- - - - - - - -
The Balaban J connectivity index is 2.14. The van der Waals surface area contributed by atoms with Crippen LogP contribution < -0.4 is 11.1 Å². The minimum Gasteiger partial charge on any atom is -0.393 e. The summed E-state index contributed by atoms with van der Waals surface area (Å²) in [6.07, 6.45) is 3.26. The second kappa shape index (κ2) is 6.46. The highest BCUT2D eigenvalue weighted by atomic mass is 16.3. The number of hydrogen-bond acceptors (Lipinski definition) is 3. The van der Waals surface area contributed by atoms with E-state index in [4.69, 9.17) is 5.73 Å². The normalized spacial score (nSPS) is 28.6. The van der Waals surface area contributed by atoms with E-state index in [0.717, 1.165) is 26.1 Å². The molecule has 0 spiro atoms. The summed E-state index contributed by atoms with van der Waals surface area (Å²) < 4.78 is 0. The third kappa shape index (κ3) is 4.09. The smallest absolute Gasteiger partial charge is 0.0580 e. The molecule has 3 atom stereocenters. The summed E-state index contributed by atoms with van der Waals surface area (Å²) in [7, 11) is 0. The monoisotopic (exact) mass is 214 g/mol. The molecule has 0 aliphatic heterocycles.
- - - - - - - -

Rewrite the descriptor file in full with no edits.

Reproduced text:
The Balaban J connectivity index is 2.14. The van der Waals surface area contributed by atoms with Crippen LogP contribution < -0.4 is 11.1 Å². The minimum Gasteiger partial charge on any atom is -0.393 e. The summed E-state index contributed by atoms with van der Waals surface area (Å²) in [6.07, 6.45) is 3.26. The second kappa shape index (κ2) is 6.46. The highest BCUT2D eigenvalue weighted by atomic mass is 16.3. The number of hydrogen-bond acceptors (Lipinski definition) is 3. The van der Waals surface area contributed by atoms with E-state index in [4.69, 9.17) is 5.73 Å². The normalized spacial score (nSPS) is 28.6. The van der Waals surface area contributed by atoms with E-state index in [0.717, 1.165) is 26.1 Å². The molecule has 0 spiro atoms. The summed E-state index contributed by atoms with van der Waals surface area (Å²) < 4.78 is 0. The third kappa shape index (κ3) is 4.09. The smallest absolute Gasteiger partial charge is 0.0580 e. The molecule has 3 atom stereocenters. The summed E-state index contributed by atoms with van der Waals surface area (Å²) in [7, 11) is 0. The monoisotopic (exact) mass is 214 g/mol. The molecule has 0 aliphatic heterocycles.